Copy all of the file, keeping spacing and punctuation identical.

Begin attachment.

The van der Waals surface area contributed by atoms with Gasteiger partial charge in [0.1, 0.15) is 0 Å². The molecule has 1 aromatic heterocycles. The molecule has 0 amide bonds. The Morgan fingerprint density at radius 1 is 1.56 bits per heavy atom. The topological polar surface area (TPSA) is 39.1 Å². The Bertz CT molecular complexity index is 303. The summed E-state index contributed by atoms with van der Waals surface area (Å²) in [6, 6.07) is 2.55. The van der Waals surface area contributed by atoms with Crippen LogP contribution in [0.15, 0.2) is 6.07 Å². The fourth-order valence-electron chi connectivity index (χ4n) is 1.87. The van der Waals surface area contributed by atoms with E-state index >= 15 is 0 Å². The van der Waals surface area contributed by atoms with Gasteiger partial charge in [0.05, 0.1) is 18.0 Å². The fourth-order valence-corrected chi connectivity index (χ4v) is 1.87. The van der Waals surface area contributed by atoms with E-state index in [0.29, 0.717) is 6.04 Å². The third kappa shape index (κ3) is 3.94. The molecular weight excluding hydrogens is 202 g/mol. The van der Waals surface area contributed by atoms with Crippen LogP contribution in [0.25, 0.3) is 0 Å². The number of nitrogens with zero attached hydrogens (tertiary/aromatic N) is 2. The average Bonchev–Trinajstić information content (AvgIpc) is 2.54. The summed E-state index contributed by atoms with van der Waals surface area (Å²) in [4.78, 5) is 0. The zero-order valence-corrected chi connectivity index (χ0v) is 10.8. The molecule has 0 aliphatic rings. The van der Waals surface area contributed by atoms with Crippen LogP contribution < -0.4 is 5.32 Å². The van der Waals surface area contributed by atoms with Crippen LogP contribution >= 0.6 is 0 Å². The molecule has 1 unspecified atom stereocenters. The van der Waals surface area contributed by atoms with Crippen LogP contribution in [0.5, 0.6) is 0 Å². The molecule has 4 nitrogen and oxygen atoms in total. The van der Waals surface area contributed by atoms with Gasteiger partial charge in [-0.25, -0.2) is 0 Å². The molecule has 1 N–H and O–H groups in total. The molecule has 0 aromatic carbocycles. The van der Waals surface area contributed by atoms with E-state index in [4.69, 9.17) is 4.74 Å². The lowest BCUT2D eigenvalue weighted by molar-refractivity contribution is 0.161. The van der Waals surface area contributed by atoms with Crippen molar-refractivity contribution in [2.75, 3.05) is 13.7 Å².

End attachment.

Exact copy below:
The van der Waals surface area contributed by atoms with Gasteiger partial charge in [0.1, 0.15) is 0 Å². The molecule has 1 aromatic heterocycles. The molecule has 0 amide bonds. The Morgan fingerprint density at radius 1 is 1.56 bits per heavy atom. The topological polar surface area (TPSA) is 39.1 Å². The Bertz CT molecular complexity index is 303. The summed E-state index contributed by atoms with van der Waals surface area (Å²) in [6, 6.07) is 2.55. The van der Waals surface area contributed by atoms with Crippen LogP contribution in [0.15, 0.2) is 6.07 Å². The fourth-order valence-electron chi connectivity index (χ4n) is 1.87. The van der Waals surface area contributed by atoms with E-state index >= 15 is 0 Å². The van der Waals surface area contributed by atoms with Gasteiger partial charge in [0.05, 0.1) is 18.0 Å². The fourth-order valence-corrected chi connectivity index (χ4v) is 1.87. The van der Waals surface area contributed by atoms with E-state index in [0.29, 0.717) is 6.04 Å². The third kappa shape index (κ3) is 3.94. The molecular weight excluding hydrogens is 202 g/mol. The van der Waals surface area contributed by atoms with Crippen LogP contribution in [0.25, 0.3) is 0 Å². The number of nitrogens with zero attached hydrogens (tertiary/aromatic N) is 2. The average Bonchev–Trinajstić information content (AvgIpc) is 2.54. The summed E-state index contributed by atoms with van der Waals surface area (Å²) in [4.78, 5) is 0. The zero-order valence-corrected chi connectivity index (χ0v) is 10.8. The molecule has 0 aliphatic rings. The van der Waals surface area contributed by atoms with Crippen LogP contribution < -0.4 is 5.32 Å². The van der Waals surface area contributed by atoms with Crippen LogP contribution >= 0.6 is 0 Å². The molecule has 1 unspecified atom stereocenters. The van der Waals surface area contributed by atoms with Crippen LogP contribution in [0.5, 0.6) is 0 Å². The molecule has 4 nitrogen and oxygen atoms in total. The van der Waals surface area contributed by atoms with Gasteiger partial charge in [-0.25, -0.2) is 0 Å². The molecule has 1 N–H and O–H groups in total. The molecule has 0 aromatic carbocycles. The van der Waals surface area contributed by atoms with E-state index in [4.69, 9.17) is 4.74 Å². The lowest BCUT2D eigenvalue weighted by molar-refractivity contribution is 0.161. The van der Waals surface area contributed by atoms with Crippen molar-refractivity contribution in [2.75, 3.05) is 13.7 Å².